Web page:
If you are into astronomy, chances are you already know the purpose of a generic astronomical telescope.
Astronomical telescopes are telescopes best used for viewing planets and galaxy to locate celestial objects. The terrestrial telescope is used for viewing objects on the surface of the earth.
Types of Telescopes:
Refractor telescopes, also known as dioptric telescopes work on the mechanism of bending parallel rays which makes them converge at a focal point. The refractor telescope design adapted from a similar design which was used in spy glasses. Galileo Galilei was the inventor of the refractor telescope when he applied this design to astronomical telescopes.
A refractor telescope works by using a glass lens through which light rays reflecting off an object are captured and refracted to form an image. These telescopes use an objective lens, which is made from at least two glass elements in order to remove a prismatic effect on the image. This problem usually occurs when a single glass lens is used to refract light.
Even though this telescope seems like the perfect fix for an astro-lover that is exploring the world of astrophotography, the cost of producing a double-glass refractor telescope lens makes them an expensive choice. These telescopes best fit the objectives of professional astronomers instead.
Another advantage of the refractor is that they are able to withstand knocks and they cannot be forced out of alignment. This makes them the best choice for being transported around and for those who don’t want a high maintenance telescope. If you have got kids that are interested in learning about the mystery hidden in the night sky, this is the perfect gift for them!
Reflector telescopes are major improvements upon the refractor telescope which reflected light instead of refracting it. This was because Reflector Telescopes used curved mirrors to capture an image as opposed to the Refractor Telescopes which used lenses. Reflector telescopes were considered to be superior to the refractor telescope design because of the enhanced chromatic quality and potential for an enlarged viewing diameter.
In terms of value for money, reflector telescopes cost you less for all the same benefits and features you get through other telescopes. Reflector telescopes are also known for being the perfect astrophotography tools.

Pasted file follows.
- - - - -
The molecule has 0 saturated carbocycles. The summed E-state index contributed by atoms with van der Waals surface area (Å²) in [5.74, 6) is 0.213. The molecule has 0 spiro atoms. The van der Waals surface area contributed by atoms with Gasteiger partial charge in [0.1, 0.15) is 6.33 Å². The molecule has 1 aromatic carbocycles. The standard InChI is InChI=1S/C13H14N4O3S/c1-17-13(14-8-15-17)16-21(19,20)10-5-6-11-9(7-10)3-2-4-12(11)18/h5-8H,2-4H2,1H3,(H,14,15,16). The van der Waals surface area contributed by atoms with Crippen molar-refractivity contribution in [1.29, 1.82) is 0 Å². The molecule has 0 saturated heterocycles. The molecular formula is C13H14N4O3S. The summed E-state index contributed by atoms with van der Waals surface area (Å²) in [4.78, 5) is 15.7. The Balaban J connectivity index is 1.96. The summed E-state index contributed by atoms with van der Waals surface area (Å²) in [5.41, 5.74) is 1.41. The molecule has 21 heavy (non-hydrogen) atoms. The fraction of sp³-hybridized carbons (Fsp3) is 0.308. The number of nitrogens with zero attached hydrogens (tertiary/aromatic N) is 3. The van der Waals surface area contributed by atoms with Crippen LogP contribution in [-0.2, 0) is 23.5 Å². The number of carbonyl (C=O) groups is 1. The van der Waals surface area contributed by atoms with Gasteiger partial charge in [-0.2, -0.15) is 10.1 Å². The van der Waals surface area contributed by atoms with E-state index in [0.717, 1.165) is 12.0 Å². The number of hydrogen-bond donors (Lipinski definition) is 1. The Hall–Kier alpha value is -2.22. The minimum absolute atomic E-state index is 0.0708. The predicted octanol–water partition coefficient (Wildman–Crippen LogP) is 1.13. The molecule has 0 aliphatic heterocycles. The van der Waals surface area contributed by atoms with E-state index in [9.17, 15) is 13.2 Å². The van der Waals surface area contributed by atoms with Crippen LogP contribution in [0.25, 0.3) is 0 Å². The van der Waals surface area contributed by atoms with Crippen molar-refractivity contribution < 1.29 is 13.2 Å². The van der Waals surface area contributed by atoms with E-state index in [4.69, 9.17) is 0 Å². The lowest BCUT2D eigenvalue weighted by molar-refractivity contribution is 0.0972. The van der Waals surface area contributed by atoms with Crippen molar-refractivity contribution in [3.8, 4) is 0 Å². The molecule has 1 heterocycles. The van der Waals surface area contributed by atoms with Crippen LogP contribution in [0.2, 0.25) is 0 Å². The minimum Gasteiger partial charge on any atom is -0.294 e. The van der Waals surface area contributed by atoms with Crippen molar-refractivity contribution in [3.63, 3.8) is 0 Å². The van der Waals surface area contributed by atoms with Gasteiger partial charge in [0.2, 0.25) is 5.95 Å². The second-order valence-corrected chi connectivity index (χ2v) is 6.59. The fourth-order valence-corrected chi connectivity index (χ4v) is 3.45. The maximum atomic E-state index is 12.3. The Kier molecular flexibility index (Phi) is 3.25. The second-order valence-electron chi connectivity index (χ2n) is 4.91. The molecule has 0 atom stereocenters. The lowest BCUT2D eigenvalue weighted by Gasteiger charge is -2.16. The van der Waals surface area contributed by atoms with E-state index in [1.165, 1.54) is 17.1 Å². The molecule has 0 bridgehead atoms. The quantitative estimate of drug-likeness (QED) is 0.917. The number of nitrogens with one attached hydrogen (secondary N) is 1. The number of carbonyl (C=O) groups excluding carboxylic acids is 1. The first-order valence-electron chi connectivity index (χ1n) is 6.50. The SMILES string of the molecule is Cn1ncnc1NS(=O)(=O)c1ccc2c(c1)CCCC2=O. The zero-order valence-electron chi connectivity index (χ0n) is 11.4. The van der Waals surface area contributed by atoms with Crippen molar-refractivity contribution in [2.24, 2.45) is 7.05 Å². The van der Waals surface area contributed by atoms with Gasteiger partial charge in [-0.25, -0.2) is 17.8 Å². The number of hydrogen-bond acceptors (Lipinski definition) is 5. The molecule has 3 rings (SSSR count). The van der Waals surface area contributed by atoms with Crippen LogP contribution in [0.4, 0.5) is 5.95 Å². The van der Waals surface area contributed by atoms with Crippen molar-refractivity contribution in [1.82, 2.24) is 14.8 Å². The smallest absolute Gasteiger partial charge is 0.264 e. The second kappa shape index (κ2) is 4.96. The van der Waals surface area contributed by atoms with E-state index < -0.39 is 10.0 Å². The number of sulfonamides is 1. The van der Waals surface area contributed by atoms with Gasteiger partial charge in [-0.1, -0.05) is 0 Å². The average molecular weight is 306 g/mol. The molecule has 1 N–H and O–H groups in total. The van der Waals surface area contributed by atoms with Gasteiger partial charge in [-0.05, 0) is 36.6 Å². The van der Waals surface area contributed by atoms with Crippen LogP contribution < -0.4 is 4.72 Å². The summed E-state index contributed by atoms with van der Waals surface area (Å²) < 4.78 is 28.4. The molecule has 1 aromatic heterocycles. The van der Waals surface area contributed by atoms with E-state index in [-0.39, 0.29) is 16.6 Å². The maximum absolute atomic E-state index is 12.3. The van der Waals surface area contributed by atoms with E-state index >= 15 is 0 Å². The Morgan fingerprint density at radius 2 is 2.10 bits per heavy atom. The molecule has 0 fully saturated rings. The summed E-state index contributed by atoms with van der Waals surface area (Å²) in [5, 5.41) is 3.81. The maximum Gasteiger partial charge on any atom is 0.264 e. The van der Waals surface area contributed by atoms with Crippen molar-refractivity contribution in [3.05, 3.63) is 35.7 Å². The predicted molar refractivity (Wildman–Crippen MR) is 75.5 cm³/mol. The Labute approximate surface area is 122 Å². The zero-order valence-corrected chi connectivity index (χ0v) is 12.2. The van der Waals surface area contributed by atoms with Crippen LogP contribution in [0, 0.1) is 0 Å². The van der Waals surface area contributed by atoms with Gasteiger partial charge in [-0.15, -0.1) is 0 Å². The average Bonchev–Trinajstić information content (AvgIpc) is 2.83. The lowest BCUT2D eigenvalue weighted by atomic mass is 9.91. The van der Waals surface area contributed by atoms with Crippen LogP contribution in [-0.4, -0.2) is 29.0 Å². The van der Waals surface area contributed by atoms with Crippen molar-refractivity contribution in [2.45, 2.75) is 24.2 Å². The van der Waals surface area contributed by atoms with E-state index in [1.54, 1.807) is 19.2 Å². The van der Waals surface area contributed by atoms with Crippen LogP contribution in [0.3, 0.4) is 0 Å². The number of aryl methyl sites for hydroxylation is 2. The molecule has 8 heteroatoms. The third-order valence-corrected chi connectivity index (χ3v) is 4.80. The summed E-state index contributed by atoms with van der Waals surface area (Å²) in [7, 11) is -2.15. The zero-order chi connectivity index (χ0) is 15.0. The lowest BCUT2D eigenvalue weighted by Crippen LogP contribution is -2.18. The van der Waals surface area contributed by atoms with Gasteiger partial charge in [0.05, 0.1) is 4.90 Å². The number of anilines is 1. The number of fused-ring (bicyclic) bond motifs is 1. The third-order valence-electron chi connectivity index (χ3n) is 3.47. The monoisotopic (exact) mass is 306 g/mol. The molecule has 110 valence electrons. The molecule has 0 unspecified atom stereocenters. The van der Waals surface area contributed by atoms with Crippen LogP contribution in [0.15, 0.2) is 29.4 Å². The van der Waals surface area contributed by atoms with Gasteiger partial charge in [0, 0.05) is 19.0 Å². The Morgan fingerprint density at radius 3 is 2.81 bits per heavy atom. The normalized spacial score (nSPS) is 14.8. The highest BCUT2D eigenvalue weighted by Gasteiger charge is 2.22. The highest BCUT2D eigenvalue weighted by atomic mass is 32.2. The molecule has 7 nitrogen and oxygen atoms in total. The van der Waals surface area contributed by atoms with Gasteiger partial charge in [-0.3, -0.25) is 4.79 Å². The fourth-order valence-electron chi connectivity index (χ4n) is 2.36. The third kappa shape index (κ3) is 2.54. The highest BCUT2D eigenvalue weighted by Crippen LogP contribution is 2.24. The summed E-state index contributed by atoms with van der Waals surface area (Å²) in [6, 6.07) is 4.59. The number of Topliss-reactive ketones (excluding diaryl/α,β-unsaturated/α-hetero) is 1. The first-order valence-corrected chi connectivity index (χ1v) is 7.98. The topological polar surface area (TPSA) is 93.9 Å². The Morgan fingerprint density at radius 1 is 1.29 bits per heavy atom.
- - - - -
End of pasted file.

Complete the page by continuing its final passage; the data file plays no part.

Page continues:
Amateur and professional astronomers that are looking for large-aperture telescopes to capture deep-sky objects lean towards reflector telescopes to do the job.
Dobsonian telescopes were developed in the 1960’s by John Dobson, an amateur astronomer. Having been fascinated by the Universe, John Dobson built his telescope, based on the Newtonian reflector telescope, out of every day common materials such as plywood and cardboard and is mostly, if not always alt-azimuth mounted.
This simply meant that it had a simple two-axis mount for supporting and rotating the said telescope. This type of modified reflector telescope came to be known as the Dobsonian Telescope.
Dobsonian Reflector telescopes are known for being great “deep-sky” telescopes, mostly due to its’ large aperture. Not only are they efficient for viewing the deep skies of the universe, they are also very light in terms of mass in proportion to the diameter of the objective, in other words, but the viewer will also have a very large image without an immovable giant telescope.
In addition, Dobsonian telescopes are very simple to put together, with the altazimuth mounts typically compact, light-weight, and easy to point, making it a preferred choice for astronomers of all levels.
There are two types of telescope curve mirrors.
- Concave Mirror
- Convex Mirror
A concave mirror is capable of forming the image of an object placed in front of its reflecting surface, and the image is either a real image or an inverted image.
A convex mirror is capable of forming a virtual, erect and diminished image of an object placed in front of the reflecting surface of the mirror. This is always so, no matter where the object is placed in front of the reflecting surface of the mirror.
Lenses are made up of transparent object such as glass or plastic with an index of refraction greater than that of air. At least one of the faces is a part of a sphere; aconvex lens is thicker at the center than the edges, and a concave lens is thicker at the edges than the center.
Convex lens are also termed as a converging lens, due to the fact that they refract parallel light rays to a focal point, hence they converge. They are one of the most useful and important parts of all-optical devices and are found in eyeglasses, telescopes, microscopes, magnifying glasses, cameras and many other objects.
Images through Double Convex Lenses in Telescopes
Double convex lenses are designed to have two focal points, one on either side of the lens. If a double convex lens is being used, one must remember to place objects at twice the focal length in order for them to be reflected. Therefore, the points F and 2F along the principal axis are considered as placement points for subjects under view.